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Hydrology toolset

Documentation | Other Specifications | Hydrology toolset

The Hydrology toolset is intended to support water resources applications. It provides the most commonly used functions in hydrological analysis.

The typical hydrologic analysis workflow consists of a digital elevation model (DEM) preparation, a channel network extraction, basins, watersheds delineation and vectorization of the results.

The TatukGIS Developer Kernel (DK) includes various hydrologic tools required in the workflow mentioned above. All of these tools are shared as methods of the TGIS_Hydrology class.


A hydrological workflow may contain steps as follows:

  • Identifying DEM problems
    Use Sink method to generate the grid with pit cells and cells for which the flow direction cannot be determined.
  • Fill sinks
    Use Fill method to generate the hydrologically conditioned DEM.
  • Resolve flats
    Use ResolveFlat method to resolve flat areas in a DEM.
  • Flow direction
    Use FlowDirection method to generate a flow direction grid from a DEM.
  • Flow accumulation
    Use FlowAccumulation method to generate a flow accumulation grid from a flow direction grid.
  • Basin
    Use Basin method to generate a basin grid from a flow direction grid.
  • Watershed
    Use Watershed method to generate a watershed grid from a flow direction grid and pour points (vector or grid layer).
  • Stream ordering
    Use StreamOrder method to generate a stream order grid from a flow direction and flow accumulation grids and a specified method.
  • Hydrology results vectorization
    Use StreamToPolyline method to convert a stream network to polylines, and GridToPolygon class to convert basins/watersheds to polygon.

When performing hydrological analyses, the sequence in which maps are prepared is important. Always start with a DEM with filled sinks (Fill), and then run tools in the order required for the workflow:

  • Fill
    • FlowDirection
      • Basin
      • Watershed
      • FlowAccumulation
        • StreamOrder
          • StreamToPolyline
        • StreamToPolyline

So to achieve, e.g. StreamOrder, the following sequence is required:

Fill → FlowDirection → FlowAccumulation → StreamOrder

Tools API is consistent and easy to use, which can be checked out below in the Pipeline script or Hydrology sample application.

Base.Say "Hydrology tutorial"
Layer.Open Result=$dem Name=DEM Path="E:\GisData\TatukGIS\Data\Samples11\World\Countries\Poland\DEM\Bytowski_County.tif"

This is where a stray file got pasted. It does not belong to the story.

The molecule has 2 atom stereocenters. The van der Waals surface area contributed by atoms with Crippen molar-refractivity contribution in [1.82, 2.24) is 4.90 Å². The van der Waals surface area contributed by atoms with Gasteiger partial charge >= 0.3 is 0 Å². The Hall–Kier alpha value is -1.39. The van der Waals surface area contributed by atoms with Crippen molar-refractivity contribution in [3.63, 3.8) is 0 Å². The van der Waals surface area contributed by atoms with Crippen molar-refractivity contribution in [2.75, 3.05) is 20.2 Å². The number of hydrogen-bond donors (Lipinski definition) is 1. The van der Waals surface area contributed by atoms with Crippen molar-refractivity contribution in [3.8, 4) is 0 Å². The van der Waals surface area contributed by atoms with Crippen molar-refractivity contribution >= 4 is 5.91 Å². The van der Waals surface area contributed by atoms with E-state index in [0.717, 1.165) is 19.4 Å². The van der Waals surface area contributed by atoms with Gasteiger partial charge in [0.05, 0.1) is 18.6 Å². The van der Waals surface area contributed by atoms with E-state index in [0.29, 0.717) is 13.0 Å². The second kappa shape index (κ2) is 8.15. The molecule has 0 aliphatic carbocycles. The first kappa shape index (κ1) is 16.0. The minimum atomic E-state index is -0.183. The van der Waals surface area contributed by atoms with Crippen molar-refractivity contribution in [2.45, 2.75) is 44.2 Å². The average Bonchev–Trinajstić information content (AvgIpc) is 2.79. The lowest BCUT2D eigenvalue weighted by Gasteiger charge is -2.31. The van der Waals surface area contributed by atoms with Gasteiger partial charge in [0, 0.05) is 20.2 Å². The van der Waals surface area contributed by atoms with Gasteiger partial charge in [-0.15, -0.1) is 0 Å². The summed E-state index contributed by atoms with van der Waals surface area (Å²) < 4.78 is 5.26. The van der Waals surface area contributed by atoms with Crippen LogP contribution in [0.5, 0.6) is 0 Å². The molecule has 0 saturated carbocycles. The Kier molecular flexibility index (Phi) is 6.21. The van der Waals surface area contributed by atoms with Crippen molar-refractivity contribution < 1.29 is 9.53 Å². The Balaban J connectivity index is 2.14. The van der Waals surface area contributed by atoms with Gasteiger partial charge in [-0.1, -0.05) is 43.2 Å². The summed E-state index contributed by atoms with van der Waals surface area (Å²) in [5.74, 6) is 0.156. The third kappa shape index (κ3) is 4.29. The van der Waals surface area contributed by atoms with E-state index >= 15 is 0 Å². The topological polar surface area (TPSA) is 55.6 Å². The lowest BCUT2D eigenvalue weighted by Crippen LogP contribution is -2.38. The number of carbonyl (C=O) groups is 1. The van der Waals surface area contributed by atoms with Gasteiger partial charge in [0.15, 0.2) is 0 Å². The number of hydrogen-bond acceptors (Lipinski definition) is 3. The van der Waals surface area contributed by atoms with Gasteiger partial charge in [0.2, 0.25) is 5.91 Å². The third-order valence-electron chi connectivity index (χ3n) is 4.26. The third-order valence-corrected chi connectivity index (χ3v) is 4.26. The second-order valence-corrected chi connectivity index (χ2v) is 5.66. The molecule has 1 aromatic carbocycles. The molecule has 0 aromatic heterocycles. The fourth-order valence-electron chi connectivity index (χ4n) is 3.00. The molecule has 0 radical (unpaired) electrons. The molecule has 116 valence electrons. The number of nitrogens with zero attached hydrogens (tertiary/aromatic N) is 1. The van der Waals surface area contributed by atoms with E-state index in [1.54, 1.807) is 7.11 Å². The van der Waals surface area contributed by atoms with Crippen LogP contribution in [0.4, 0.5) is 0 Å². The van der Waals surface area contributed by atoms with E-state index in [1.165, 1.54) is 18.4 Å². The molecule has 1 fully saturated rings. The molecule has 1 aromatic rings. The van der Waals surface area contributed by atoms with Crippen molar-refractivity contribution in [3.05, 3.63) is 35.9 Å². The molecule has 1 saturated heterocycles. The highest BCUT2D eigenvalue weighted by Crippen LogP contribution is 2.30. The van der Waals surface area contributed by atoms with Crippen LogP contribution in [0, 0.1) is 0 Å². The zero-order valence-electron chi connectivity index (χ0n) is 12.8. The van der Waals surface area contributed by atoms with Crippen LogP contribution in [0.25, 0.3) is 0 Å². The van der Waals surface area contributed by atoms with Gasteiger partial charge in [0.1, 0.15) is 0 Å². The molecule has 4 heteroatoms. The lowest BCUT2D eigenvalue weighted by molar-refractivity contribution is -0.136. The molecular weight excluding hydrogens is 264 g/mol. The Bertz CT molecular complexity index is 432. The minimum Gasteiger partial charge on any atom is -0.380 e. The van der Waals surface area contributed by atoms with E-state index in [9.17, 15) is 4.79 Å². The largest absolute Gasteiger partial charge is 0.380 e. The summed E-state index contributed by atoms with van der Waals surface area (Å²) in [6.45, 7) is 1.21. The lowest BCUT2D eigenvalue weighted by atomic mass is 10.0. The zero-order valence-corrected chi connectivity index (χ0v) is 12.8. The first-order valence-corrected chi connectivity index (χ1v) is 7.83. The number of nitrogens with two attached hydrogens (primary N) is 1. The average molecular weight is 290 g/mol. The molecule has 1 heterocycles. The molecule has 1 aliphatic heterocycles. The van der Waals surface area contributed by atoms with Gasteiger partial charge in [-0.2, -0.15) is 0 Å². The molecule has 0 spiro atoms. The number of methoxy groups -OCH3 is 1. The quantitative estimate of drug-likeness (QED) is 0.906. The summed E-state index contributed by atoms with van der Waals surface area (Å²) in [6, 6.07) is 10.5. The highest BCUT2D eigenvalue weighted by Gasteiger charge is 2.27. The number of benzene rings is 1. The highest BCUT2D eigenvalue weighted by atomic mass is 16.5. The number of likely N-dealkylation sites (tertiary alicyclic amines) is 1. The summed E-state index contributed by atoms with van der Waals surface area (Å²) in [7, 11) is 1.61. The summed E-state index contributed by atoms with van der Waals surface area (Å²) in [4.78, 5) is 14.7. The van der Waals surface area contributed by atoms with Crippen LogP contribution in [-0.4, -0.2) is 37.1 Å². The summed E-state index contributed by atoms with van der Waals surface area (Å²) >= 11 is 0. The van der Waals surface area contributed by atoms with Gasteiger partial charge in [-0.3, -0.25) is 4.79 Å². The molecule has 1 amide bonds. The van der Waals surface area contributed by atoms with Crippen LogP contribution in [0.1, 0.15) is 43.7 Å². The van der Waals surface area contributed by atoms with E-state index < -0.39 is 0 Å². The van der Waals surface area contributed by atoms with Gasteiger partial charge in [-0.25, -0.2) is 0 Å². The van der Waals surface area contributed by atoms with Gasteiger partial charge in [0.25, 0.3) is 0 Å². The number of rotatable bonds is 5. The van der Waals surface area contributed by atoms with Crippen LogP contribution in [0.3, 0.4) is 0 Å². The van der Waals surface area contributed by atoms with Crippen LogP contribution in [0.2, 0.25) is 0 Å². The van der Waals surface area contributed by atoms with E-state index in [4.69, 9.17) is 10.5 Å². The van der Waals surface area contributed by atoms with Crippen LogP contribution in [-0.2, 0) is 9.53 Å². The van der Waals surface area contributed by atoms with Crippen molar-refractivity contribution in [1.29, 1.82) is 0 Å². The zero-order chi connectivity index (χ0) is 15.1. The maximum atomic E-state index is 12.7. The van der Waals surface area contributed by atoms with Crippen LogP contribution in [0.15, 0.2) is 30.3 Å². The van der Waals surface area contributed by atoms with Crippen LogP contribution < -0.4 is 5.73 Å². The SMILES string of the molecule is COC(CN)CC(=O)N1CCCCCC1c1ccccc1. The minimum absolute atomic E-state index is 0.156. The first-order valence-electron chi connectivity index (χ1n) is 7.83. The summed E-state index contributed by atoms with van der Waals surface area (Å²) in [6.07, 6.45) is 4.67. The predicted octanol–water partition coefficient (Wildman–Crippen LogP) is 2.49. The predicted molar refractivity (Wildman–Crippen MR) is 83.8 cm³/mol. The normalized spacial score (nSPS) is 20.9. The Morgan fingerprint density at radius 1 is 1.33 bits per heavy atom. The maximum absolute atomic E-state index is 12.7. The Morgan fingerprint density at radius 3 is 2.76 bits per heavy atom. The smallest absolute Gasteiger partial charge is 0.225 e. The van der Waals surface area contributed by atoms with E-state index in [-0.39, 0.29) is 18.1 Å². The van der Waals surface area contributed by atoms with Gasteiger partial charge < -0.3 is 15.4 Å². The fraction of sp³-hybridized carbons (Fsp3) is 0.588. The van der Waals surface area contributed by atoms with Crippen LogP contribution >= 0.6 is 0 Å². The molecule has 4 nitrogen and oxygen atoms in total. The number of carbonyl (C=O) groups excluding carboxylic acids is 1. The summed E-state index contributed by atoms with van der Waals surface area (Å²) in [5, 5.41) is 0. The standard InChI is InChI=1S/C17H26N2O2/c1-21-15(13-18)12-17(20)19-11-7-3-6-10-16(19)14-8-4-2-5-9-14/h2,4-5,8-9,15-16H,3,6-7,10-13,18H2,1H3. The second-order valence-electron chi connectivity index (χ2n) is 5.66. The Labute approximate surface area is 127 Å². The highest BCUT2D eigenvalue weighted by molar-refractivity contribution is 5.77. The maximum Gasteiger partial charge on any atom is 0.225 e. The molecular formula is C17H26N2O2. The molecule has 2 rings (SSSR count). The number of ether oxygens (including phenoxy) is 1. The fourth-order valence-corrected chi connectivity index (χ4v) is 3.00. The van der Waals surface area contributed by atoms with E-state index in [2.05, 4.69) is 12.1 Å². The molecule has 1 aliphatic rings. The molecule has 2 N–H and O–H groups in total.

; Create layers
Layer.CreateGrid Result=$sink Name=Sink CS=$dem Extent=$dem Width=$dem Height=$dem
Layer.CreateGrid Result=$fill_dem Name=Fill CS=$dem Extent=$dem Width=$dem Height=$dem
Layer.CreateGrid Result=$flow_dir Name=FlowDirection CS=$dem Extent=$dem Width=$dem Height=$dem
Layer.CreateGrid Result=$flow_acc Name=FlowAccumulation CS=$dem Extent=$dem Width=$dem Height=$dem
Layer.CreateGrid Result=$basin Name=Basin CS=$dem Extent=$dem Width=$dem Height=$dem
Layer.CreateGrid Result=$strahler Name=StrahlerOrder CS=$dem Extent=$dem Width=$dem Height=$dem
Layer.CreateVector Result=$basins_vec Name=Basins CS=$dem ShapeType=Polygon
Layer.AddField Layer=$basins_vec Name=BASIN_ID Type=Number Width=10
Layer.CreateVector Result=$streams_vec Name=Streams CS=$dem ShapeType=Arc
Layer.AddField Layer=$streams_vec Name=STREAM_ID Type=Number Width=10

; Run hydrology tools
Hydrology.Sink Destination=$sink SourceDEM=$dem
Hydrology.Fill Destination=$fill_dem SourceDEM=$dem
Hydrology.FlowDirection Destination=$flow_dir SourceDEM=$fill_dem
Hydrology.FlowAccumulation Destination=$flow_acc SourceFlowDirection=$flow_dir
Hydrology.Basin Destination=$basin SourceFlowDirection=$flow_dir Threshold=1000
Hydrology.StreamOrder Destination=$strahler SourceFlowDirection=$flow_dir SourceFlowAccumulation=$flow_acc
Hydrology.StreamToPolyline SourceFlowDirection=$flow_dir SourceStream=$strahler Destination=$streams_vec Field=STREAM_ID
Vectorization.GridToPolygon Source=$basin Destination=$basins_vec Field=BASIN_ID


All the implemented methods are based on the D8 flow model. In this model, a single flow direction in the direction of the steepest slope towards one of the eight (cardinal and diagonal) grid cells neighboring is used to represent the flow field.